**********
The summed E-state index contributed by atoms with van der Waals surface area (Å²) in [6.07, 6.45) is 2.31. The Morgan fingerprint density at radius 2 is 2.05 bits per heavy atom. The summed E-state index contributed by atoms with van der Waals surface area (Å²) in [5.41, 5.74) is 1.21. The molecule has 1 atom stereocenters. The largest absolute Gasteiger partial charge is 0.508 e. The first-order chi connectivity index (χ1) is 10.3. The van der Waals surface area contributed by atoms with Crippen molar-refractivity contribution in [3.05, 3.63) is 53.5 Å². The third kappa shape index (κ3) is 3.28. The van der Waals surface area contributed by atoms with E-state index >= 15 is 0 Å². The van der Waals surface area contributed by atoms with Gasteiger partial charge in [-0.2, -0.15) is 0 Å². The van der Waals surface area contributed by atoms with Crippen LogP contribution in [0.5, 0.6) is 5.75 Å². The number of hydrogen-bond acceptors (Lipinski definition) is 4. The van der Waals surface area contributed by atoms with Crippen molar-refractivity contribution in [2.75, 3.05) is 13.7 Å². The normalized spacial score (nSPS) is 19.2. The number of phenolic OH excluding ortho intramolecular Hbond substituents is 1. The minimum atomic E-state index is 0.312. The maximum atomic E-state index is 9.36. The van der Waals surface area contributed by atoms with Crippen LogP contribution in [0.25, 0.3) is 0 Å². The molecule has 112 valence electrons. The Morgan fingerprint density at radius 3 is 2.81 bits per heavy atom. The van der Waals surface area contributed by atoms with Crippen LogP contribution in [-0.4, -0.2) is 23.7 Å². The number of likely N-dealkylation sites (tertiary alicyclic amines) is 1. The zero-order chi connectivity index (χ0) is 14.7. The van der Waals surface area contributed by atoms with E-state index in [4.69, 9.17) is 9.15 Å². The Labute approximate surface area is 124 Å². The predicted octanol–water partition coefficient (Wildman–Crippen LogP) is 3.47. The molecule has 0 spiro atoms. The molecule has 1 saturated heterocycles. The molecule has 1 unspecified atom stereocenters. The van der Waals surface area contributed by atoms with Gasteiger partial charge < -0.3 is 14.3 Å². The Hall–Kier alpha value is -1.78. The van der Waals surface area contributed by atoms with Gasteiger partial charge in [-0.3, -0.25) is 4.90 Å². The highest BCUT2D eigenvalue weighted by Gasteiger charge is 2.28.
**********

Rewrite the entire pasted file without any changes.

The summed E-state index contributed by atoms with van der Waals surface area (Å²) in [6.07, 6.45) is 2.31. The Morgan fingerprint density at radius 2 is 2.05 bits per heavy atom. The summed E-state index contributed by atoms with van der Waals surface area (Å²) in [5.41, 5.74) is 1.21. The molecule has 1 atom stereocenters. The largest absolute Gasteiger partial charge is 0.508 e. The first-order chi connectivity index (χ1) is 10.3. The van der Waals surface area contributed by atoms with Crippen molar-refractivity contribution in [3.05, 3.63) is 53.5 Å². The third kappa shape index (κ3) is 3.28. The van der Waals surface area contributed by atoms with E-state index >= 15 is 0 Å². The van der Waals surface area contributed by atoms with Gasteiger partial charge in [-0.2, -0.15) is 0 Å². The van der Waals surface area contributed by atoms with Crippen LogP contribution in [0.5, 0.6) is 5.75 Å². The number of hydrogen-bond acceptors (Lipinski definition) is 4. The van der Waals surface area contributed by atoms with Crippen molar-refractivity contribution in [2.75, 3.05) is 13.7 Å². The normalized spacial score (nSPS) is 19.2. The number of phenolic OH excluding ortho intramolecular Hbond substituents is 1. The minimum atomic E-state index is 0.312. The maximum atomic E-state index is 9.36. The van der Waals surface area contributed by atoms with Crippen LogP contribution in [0.25, 0.3) is 0 Å². The molecule has 112 valence electrons. The Morgan fingerprint density at radius 3 is 2.81 bits per heavy atom. The van der Waals surface area contributed by atoms with Crippen LogP contribution in [-0.4, -0.2) is 23.7 Å². The number of likely N-dealkylation sites (tertiary alicyclic amines) is 1. The zero-order chi connectivity index (χ0) is 14.7. The van der Waals surface area contributed by atoms with E-state index in [4.69, 9.17) is 9.15 Å². The Labute approximate surface area is 124 Å². The predicted octanol–water partition coefficient (Wildman–Crippen LogP) is 3.47. The molecule has 0 spiro atoms. The molecule has 1 saturated heterocycles. The molecule has 1 unspecified atom stereocenters. The van der Waals surface area contributed by atoms with Gasteiger partial charge < -0.3 is 14.3 Å². The Hall–Kier alpha value is -1.78. The van der Waals surface area contributed by atoms with Gasteiger partial charge in [-0.3, -0.25) is 4.90 Å². The highest BCUT2D eigenvalue weighted by Gasteiger charge is 2.28.